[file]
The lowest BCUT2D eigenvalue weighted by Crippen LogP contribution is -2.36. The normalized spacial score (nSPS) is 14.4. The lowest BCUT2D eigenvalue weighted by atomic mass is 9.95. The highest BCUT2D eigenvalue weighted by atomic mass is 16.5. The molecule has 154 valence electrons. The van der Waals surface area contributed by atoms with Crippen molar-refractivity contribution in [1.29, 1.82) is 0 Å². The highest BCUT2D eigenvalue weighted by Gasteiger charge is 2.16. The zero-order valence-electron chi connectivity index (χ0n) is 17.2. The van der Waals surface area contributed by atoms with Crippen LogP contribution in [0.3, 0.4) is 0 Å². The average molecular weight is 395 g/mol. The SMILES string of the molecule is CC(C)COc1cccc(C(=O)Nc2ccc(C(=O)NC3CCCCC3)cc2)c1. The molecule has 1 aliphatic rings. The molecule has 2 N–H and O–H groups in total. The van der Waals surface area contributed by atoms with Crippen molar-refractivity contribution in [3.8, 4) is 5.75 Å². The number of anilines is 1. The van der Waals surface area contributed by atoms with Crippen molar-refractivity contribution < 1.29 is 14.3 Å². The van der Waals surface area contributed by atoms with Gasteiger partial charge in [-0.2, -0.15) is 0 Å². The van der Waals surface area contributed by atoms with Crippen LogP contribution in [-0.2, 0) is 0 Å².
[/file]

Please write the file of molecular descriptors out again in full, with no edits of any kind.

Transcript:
The lowest BCUT2D eigenvalue weighted by Crippen LogP contribution is -2.36. The normalized spacial score (nSPS) is 14.4. The lowest BCUT2D eigenvalue weighted by atomic mass is 9.95. The highest BCUT2D eigenvalue weighted by atomic mass is 16.5. The molecule has 154 valence electrons. The van der Waals surface area contributed by atoms with Crippen molar-refractivity contribution in [1.29, 1.82) is 0 Å². The highest BCUT2D eigenvalue weighted by Gasteiger charge is 2.16. The zero-order valence-electron chi connectivity index (χ0n) is 17.2. The van der Waals surface area contributed by atoms with Crippen LogP contribution in [0.3, 0.4) is 0 Å². The average molecular weight is 395 g/mol. The SMILES string of the molecule is CC(C)COc1cccc(C(=O)Nc2ccc(C(=O)NC3CCCCC3)cc2)c1. The molecule has 1 aliphatic rings. The molecule has 2 N–H and O–H groups in total. The van der Waals surface area contributed by atoms with Crippen molar-refractivity contribution in [3.8, 4) is 5.75 Å². The number of anilines is 1. The van der Waals surface area contributed by atoms with Crippen molar-refractivity contribution < 1.29 is 14.3 Å². The van der Waals surface area contributed by atoms with Gasteiger partial charge in [-0.2, -0.15) is 0 Å². The van der Waals surface area contributed by atoms with Crippen LogP contribution in [-0.2, 0) is 0 Å².